Even seemingly safe web addresses are rife with attack code aiming at vulnerable clients, according to a new study from the Honeynet Project. The study also found that methods such as blacklists can be surprisingly successful in stopping client-side attacks.
Attackers are increasingly turning to end-user systems as a way around the antivirus and firewall systems that are increasingly blocking access to traditional attack routes, according to the researchers, who hail from the US, Germany and New Zealand.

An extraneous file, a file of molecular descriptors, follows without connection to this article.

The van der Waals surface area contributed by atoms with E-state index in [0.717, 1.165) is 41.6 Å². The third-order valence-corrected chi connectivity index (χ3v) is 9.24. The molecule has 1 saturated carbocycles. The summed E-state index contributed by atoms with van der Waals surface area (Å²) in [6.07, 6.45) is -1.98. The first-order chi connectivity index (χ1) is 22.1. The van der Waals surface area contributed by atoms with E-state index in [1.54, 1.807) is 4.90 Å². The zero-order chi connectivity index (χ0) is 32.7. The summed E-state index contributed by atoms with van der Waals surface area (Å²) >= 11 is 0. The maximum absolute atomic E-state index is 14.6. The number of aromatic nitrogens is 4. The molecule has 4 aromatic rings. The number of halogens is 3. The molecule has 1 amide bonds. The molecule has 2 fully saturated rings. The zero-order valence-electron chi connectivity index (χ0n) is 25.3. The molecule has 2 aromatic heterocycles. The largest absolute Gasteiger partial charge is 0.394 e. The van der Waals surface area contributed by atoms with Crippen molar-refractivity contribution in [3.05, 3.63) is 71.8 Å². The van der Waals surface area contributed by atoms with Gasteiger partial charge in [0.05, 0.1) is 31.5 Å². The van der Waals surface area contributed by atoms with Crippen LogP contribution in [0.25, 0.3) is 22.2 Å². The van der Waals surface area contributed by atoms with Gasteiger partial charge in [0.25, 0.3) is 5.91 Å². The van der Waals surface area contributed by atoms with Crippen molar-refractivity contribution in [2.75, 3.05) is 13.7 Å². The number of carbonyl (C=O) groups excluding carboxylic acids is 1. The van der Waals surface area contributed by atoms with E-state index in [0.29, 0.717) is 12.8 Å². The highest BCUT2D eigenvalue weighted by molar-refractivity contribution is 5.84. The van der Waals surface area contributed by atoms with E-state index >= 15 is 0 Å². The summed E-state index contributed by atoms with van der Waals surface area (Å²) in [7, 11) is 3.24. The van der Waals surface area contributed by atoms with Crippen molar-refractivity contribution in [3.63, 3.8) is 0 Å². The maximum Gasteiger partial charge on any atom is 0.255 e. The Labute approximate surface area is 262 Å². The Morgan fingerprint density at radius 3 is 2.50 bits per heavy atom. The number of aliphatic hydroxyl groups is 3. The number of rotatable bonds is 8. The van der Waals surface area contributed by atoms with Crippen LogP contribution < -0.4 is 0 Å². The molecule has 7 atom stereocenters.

"The 'black hats' are turning to easier, unprotected attack paths to place their malware onto the end-user’s machine," they said in the study, called ‘Know Your Enemy: Malicious Web Servers’.
The researchers, using a "high-interaction" client honeypot called Capture-HPC developed by the Victoria University of Wellington in New Zealand, analysed more than 300,000 addresses from around 150,000 hosts.
The study looked at various site categories, including adult, music, news, "warez," defaced, spam and addresses designed to grab traffic from users who mistype common web addresses. While some categories were more likely to contain malicious addresses than others, all contained malicious addresses, the report said.